Born: August 27, 1944
Country: Sydney, Australia
Studies: University of Sydney
Barry Conyngham was born in Sydney, Australia. He studied with Peter Sculthorpe in Australia and with Toru Takemitsu in Japan.
Combining a distinguished academic career with his life as a composer, he has spent time at many prestigious institutions around the world. From 1993-2000 he was Foundation Vice-Chancellor of Southern Cross University. During 2000-2001 he held the position of Chair of Australian Studies at Harvard University, after which he turned to full-time composition. In February 2011 he commenced his present appointment as Dean of the Faculty of VCA and MCM at the University of Melbourne.
He has received numerous awards, prizes and grants for composition, including Churchill (1970), Harkness (1972-74), Australia Council (1975), and Senior Fulbright (1982) Fellowships. He has an ARIA and two Sounds Australian Critics Awards and has been twice recognised at the Paris Rostrum of Composers. In 1997 his contribution to his country was recognised when he became a Member of the Order of Australia.
Conyngham has over 70 compositions under contract with Universal Edition (London, Vienna), Boosey and Hawkes (Sydney, London) and Hal Leonard (Melbourne). There are over 30 recordings featuring his compositions - most notably a complete CD by the London Symphony Orchestra.
Performances of his works in Europe, Asia, the USA and South America indicate the international acceptance of Conyngham's music. In Australia, the Sydney, Adelaide and Melbourne Symphony Orchestras have all premiered new works by him since 2004.
2006 saw the premieres of Cathedral in Edinburgh, a chamber opera, Electric Lenin, commissioned by Lyndon Terracini, and To the Edge, a work for the Melbourne-based chamber orchestra, Pro Arte Australia.
In 2007, two established works, the keyboard concerto Monuments (1989) and the orchestral piece Passing (1999), were featured by the Sydney Symphony Orchestra and the New Zealand Symphony Orchestra, respectively. The latter work has been recorded for release on CD by the NZSO. This year also saw the completion of his third String Quartet Bushfire Dreaming for the Modigliani String Quartet of France.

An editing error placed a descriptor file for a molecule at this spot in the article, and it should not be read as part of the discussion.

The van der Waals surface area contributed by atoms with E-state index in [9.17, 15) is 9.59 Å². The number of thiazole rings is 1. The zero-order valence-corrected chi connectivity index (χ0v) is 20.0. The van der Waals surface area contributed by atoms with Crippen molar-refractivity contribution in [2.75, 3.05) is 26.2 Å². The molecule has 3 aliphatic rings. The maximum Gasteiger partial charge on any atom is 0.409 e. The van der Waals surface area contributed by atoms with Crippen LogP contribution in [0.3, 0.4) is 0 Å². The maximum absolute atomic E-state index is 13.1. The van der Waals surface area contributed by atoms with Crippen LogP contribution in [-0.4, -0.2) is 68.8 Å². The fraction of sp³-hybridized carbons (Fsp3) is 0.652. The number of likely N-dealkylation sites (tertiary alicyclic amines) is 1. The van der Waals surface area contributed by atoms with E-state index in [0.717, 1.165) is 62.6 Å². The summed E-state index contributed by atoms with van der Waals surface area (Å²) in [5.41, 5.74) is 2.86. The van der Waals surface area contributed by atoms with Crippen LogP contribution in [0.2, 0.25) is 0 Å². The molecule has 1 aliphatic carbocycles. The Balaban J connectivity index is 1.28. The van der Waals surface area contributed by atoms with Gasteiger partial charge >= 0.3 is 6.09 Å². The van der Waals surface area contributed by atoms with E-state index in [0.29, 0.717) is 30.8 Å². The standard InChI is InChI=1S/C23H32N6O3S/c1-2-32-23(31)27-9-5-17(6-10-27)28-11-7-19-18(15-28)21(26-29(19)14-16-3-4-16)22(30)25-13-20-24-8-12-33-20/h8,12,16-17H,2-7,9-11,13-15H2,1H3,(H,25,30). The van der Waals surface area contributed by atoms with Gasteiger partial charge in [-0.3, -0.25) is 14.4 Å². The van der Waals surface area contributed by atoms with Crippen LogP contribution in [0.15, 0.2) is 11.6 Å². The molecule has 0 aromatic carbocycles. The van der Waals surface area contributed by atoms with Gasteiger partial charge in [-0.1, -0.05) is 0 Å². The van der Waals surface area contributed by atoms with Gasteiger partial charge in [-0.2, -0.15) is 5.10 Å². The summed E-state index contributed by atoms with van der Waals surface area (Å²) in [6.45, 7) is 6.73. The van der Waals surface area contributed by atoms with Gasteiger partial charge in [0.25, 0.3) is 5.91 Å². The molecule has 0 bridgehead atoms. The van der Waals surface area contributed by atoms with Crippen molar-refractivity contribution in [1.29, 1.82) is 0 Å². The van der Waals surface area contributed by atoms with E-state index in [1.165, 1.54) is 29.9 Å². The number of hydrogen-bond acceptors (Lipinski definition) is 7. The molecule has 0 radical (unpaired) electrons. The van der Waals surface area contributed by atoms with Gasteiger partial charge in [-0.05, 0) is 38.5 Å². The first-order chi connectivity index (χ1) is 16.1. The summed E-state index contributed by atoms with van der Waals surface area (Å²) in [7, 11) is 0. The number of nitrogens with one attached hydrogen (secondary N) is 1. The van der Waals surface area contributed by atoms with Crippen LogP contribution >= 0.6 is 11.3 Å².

In 2008 he received the prestigious Albert Maggs Award Commission and the chamber work Dry Spell was premiered in Melbourne. Later that year, the large orchestral work Cala tuent, featuring the music of the Balearic Islands of Spain and commissioned by media company Grupo Serra, had its premiere season on three continents with conductor Geoffrey Simon. On October 10, the folk pipers Pep Toni Rubio (fabiol) and Joan Frontera (xeremies) joined with the Orquestra Simfonica de Balears for the world premiere in Palma Mallorca, Spain, with projections of specially commissioned paintings by Nil Burwiz. The following month, the Queensland Symphony gave the Australian premiere, and the Pro Arte Orchestra of Hong Kong (Music Director Ho Man Choi) performed the Asian premiere in Hong Kong with Chinese suona player Ge Li performing the Spanish folk material.
The Double Bass Concerto Kangaroo Island, featuring bassist Robert Nairn, was premiered in Boston and Pennsylvania in April 2009. His contribution to Jane Sheldon's 'The Origin Cycle', Darwin: Comparing the Eye to a Telescope, was premiered in October 2009. Major recent commissions include The Gardener of Time for the Melbourne Symphony Orchestra, celebrating the life of conductor Hiroyuki Iwaki and premiered in November 2011, Showboat Kalang for the Australia Ensemble, and Symphony, premiered by the Sydney Symphony Orchestra in 2012.
Works for Percussion